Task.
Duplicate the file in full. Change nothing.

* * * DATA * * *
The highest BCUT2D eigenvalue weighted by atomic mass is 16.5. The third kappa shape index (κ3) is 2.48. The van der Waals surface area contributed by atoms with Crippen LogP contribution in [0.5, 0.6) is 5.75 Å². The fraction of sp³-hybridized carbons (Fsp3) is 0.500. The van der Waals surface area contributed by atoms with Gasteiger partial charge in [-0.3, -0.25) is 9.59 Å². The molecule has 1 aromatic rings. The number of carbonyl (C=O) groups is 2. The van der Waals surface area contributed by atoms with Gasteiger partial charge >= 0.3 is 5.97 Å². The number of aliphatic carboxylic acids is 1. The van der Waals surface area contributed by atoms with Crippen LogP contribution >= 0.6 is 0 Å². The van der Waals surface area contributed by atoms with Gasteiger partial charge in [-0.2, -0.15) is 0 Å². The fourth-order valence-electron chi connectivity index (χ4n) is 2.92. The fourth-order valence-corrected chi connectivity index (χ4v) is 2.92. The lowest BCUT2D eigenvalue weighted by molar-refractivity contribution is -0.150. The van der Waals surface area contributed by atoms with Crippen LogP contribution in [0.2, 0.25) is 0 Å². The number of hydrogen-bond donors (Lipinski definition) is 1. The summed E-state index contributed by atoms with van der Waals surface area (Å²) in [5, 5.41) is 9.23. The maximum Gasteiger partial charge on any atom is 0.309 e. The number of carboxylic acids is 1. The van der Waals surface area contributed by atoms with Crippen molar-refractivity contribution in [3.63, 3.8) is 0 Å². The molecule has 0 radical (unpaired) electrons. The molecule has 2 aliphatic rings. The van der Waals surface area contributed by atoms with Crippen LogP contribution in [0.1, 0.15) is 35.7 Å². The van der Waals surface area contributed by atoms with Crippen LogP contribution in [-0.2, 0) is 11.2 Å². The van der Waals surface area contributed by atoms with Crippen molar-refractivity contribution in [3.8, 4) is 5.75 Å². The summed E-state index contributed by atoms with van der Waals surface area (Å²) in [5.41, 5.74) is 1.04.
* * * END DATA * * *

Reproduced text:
The highest BCUT2D eigenvalue weighted by atomic mass is 16.5. The third kappa shape index (κ3) is 2.48. The van der Waals surface area contributed by atoms with Crippen LogP contribution in [0.5, 0.6) is 5.75 Å². The fraction of sp³-hybridized carbons (Fsp3) is 0.500. The van der Waals surface area contributed by atoms with Gasteiger partial charge in [-0.3, -0.25) is 9.59 Å². The molecule has 1 aromatic rings. The number of carbonyl (C=O) groups is 2. The van der Waals surface area contributed by atoms with Gasteiger partial charge >= 0.3 is 5.97 Å². The number of aliphatic carboxylic acids is 1. The van der Waals surface area contributed by atoms with Crippen LogP contribution >= 0.6 is 0 Å². The van der Waals surface area contributed by atoms with Gasteiger partial charge in [-0.2, -0.15) is 0 Å². The fourth-order valence-electron chi connectivity index (χ4n) is 2.92. The fourth-order valence-corrected chi connectivity index (χ4v) is 2.92. The lowest BCUT2D eigenvalue weighted by molar-refractivity contribution is -0.150. The van der Waals surface area contributed by atoms with Crippen LogP contribution in [0.2, 0.25) is 0 Å². The number of hydrogen-bond donors (Lipinski definition) is 1. The summed E-state index contributed by atoms with van der Waals surface area (Å²) in [5, 5.41) is 9.23. The maximum Gasteiger partial charge on any atom is 0.309 e. The number of carboxylic acids is 1. The van der Waals surface area contributed by atoms with Crippen molar-refractivity contribution in [3.63, 3.8) is 0 Å². The molecule has 0 radical (unpaired) electrons. The molecule has 2 aliphatic rings. The van der Waals surface area contributed by atoms with Crippen LogP contribution in [0.1, 0.15) is 35.7 Å². The van der Waals surface area contributed by atoms with Crippen LogP contribution in [-0.2, 0) is 11.2 Å². The van der Waals surface area contributed by atoms with Crippen molar-refractivity contribution in [3.8, 4) is 5.75 Å². The summed E-state index contributed by atoms with van der Waals surface area (Å²) in [5.41, 5.74) is 1.04.